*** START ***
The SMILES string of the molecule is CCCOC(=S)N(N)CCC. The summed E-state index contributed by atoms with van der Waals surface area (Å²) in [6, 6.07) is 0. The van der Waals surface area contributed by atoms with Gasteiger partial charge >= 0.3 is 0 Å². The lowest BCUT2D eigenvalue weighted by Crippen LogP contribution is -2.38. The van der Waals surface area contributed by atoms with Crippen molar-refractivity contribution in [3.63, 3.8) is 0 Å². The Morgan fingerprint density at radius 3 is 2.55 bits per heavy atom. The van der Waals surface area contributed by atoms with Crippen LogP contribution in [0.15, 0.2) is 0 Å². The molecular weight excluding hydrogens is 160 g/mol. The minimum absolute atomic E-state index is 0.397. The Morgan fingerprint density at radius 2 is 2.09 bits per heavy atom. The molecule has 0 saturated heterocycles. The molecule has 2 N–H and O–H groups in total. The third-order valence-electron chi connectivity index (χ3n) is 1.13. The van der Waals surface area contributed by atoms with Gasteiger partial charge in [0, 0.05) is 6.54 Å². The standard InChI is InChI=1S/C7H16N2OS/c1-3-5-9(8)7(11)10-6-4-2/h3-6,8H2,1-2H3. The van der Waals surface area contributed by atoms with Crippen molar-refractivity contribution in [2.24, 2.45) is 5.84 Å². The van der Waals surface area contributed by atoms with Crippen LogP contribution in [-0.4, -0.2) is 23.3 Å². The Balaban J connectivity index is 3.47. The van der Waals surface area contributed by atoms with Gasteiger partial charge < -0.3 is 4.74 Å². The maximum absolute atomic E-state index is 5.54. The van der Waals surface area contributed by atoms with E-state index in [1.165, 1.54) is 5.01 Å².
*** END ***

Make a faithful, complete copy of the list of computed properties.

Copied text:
The SMILES string of the molecule is CCCOC(=S)N(N)CCC. The summed E-state index contributed by atoms with van der Waals surface area (Å²) in [6, 6.07) is 0. The van der Waals surface area contributed by atoms with Gasteiger partial charge >= 0.3 is 0 Å². The lowest BCUT2D eigenvalue weighted by Crippen LogP contribution is -2.38. The van der Waals surface area contributed by atoms with Crippen molar-refractivity contribution in [3.63, 3.8) is 0 Å². The Morgan fingerprint density at radius 3 is 2.55 bits per heavy atom. The van der Waals surface area contributed by atoms with Crippen LogP contribution in [0.15, 0.2) is 0 Å². The molecular weight excluding hydrogens is 160 g/mol. The minimum absolute atomic E-state index is 0.397. The Morgan fingerprint density at radius 2 is 2.09 bits per heavy atom. The molecule has 0 saturated heterocycles. The molecule has 2 N–H and O–H groups in total. The third-order valence-electron chi connectivity index (χ3n) is 1.13. The van der Waals surface area contributed by atoms with Gasteiger partial charge in [0, 0.05) is 6.54 Å². The standard InChI is InChI=1S/C7H16N2OS/c1-3-5-9(8)7(11)10-6-4-2/h3-6,8H2,1-2H3. The van der Waals surface area contributed by atoms with Crippen molar-refractivity contribution in [2.24, 2.45) is 5.84 Å². The van der Waals surface area contributed by atoms with Crippen LogP contribution in [-0.4, -0.2) is 23.3 Å². The Balaban J connectivity index is 3.47. The van der Waals surface area contributed by atoms with Gasteiger partial charge < -0.3 is 4.74 Å². The maximum absolute atomic E-state index is 5.54. The van der Waals surface area contributed by atoms with E-state index in [1.165, 1.54) is 5.01 Å².